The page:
William James O'Reilly, Jr. (born September 10, 1949) is an American television/radio host, author, syndicated columnist, and self-proclaimed "traditionalist" political commentator. He is the host of the cable news program The O'Reilly Factor. Prior to hosting The O'Reilly Factor, he served as anchor of the entertainment program, Inside Edition.
In 1980, he anchored his own program on WCBS-TV in New York where he won his second Local Emmy for an investigation of corrupt city marshals. In 1982, he was promoted to the network as a CBS News correspondent and covered the wars in El Salvador and the Falkland Islands from his base in Buenos Aires, Argentina. He later left CBS over a dispute concerning the uncredited use in a report by Bob Schieffer of riot footage shot by O'Reilly's crew in Buenos Aires during the Falklands conflict. (A 1998 novel by O'Reilly, Those Who Trespass: A Novel of Television and Murder, depicts a television reporter who has a similar dispute over a Falklands War report. The character proceeds to exact his revenge on network staff in a series of graphically-described murders.)
In 1989, O'Reilly joined the nationally syndicated King World (now CBS) program Inside Edition, a tabloid/gossip television program in competition with A Current Affair. He started as senior correspondent and backup anchor for British TV host David Frost, and subsequently became the program's anchor after Frost's termination. In addition to being one of the first American broadcasters to cover the dismantling of the Berlin Wall, O'Reilly also obtained the first exclusive interview with murderer Joel Steinberg and was the first television host from a national current affairs program on the scene of the 1992 Los Angeles riots.
In 1995, O'Reilly was replaced by former NBC News and CBS News anchor Deborah Norville on Inside Edition. He then enrolled at the Kennedy School of Government at Harvard University, where he received a Master's degree in Public Administration. After Harvard, he was hired by Roger Ailes, chairman and CEO of the then startup FOX News Channel, to anchor The O'Reilly Report. The show soon moved to a new time slot, and was renamed, The O'Reilly Factor.
O'Reilly's radio program reaches 3.25 million-plus listeners and is carried by more than 400 radio stations. According to the talk radio industry publication Talkers Magazine, O'Reilly is #11 on the "Heavy Hundred", a list of the 100 most important talk show hosts in America. Conservative Internet news site NewsMax's "Top 25 Talk Radio Host" list selected O'Reilly to the #2 spot as most influential host in the nation.
The O'Reilly Factor and O'Reilly's talk-radio program, The Radio Factor, focus on news and commentary related to politics most of the time.
He has coined the term "traditionalist" when describing his points of view on various topics, saying the term is not limited to the normal party lines, although his commentary generally supports conservative viewpoints.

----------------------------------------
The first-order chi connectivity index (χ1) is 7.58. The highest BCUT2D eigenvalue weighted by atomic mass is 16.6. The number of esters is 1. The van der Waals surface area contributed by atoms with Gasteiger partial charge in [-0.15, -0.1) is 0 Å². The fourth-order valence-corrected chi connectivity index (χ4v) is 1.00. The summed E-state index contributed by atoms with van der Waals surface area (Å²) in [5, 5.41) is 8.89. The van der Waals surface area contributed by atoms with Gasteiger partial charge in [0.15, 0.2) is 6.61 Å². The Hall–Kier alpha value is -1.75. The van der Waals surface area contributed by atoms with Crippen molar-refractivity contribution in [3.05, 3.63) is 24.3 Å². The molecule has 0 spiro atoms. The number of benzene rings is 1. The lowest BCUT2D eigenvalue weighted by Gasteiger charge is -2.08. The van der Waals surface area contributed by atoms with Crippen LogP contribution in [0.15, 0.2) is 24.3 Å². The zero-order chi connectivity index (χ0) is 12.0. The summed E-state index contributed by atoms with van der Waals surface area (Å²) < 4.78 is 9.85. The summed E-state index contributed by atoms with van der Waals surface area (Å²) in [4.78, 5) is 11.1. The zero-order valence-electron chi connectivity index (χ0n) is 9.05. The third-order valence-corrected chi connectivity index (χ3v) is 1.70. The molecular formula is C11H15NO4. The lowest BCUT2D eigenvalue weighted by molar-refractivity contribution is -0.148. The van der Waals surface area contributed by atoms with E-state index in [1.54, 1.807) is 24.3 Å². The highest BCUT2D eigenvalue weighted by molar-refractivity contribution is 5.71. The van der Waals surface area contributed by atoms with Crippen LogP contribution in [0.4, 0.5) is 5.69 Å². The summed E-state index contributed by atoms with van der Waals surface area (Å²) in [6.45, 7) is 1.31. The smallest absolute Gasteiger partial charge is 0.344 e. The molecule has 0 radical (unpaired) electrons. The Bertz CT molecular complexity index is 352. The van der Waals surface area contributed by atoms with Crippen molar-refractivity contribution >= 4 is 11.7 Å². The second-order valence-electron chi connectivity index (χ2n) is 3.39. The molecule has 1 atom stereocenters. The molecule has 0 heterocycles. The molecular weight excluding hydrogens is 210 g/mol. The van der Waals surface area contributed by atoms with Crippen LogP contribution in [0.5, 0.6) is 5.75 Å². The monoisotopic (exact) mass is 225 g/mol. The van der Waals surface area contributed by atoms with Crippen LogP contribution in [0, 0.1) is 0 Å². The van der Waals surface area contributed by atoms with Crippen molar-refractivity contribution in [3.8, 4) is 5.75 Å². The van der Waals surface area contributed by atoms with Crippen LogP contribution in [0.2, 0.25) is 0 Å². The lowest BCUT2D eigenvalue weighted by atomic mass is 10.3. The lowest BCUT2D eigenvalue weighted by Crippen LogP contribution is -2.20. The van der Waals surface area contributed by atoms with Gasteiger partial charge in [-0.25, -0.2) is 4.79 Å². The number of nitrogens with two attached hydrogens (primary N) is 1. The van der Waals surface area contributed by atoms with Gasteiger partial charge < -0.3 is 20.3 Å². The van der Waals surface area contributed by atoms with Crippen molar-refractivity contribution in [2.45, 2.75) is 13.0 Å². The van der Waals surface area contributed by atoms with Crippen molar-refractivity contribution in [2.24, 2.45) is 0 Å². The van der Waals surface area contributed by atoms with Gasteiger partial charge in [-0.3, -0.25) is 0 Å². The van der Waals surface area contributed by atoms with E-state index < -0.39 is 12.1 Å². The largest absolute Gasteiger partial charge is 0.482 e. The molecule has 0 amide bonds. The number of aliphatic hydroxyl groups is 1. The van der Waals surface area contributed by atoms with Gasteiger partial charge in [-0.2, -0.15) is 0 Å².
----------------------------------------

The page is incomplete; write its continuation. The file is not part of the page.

O'Reilly has long said that he does not belong to or identify with any political party. In 2000, however, The New York Daily News determined that he was registered with the Republican Party in the state of New York. He said that there had been "no box to fill in" to register as an Independent; in fact, the form did have a box labeled "I do not wish to enroll in a party." Since this disclosure, he has registered as an independent.
In a 2003 interview on NPR, O'Reilly said:
Over the years, O'Reilly has been criticized by or had disputes with a number of public figures including Al Franken, Bill Moyers, George Clooney, 50 Cent, Rosie O'Donnell, Arianna Huffington, Mark Cuban, Nas, Joe Scarborough, and Keith Olbermann, sometimes in response to commentary by O'Reilly. Progressive media watchdog organizations like Media Matters for America and Fairness and Accuracy in Reporting have criticized O'Reilly's reporting on a variety of issues, accusing him of distorting facts and using misleading or erroneous statistics.
O'Reilly is considered the main inspiration for comedian Stephen Colbert's satirical character on the Comedy Central show The Colbert Report, which features Colbert in a "full-dress parody" of The O'Reilly Factor. On the show, Colbert refers to O'Reilly as "Papa Bear."
On October 13, 2004, O'Reilly filed a lawsuit against O'Reilly Factor producer Andrea Mackris, her lawyer Benedict P. Morelli, and Morelli's law firm for extortion, contending Mackris had privately threatened to charge O'Reilly with sexual harassment unless he paid her more than $60 million (USD). Later that same day. Mackris filed a complaint of sexual harassment against O'Reilly. Mackris claimed that O'Reilly had made sexually explicit phone calls, including a "vile and degrading monologue about sex." O'Reilly denied engaging in any physical or sexual assault or "offensive touching." He also alleged that Mackris' motives were financial and political in nature. According to newspaper reports, O'Reilly likely paid Mackris millions of dollars as part of a settlement, whereby both lawsuits were dismissed, but the terms of the out-of-court agreement are confidential. The lawsuit was dropped on October 28, 2004.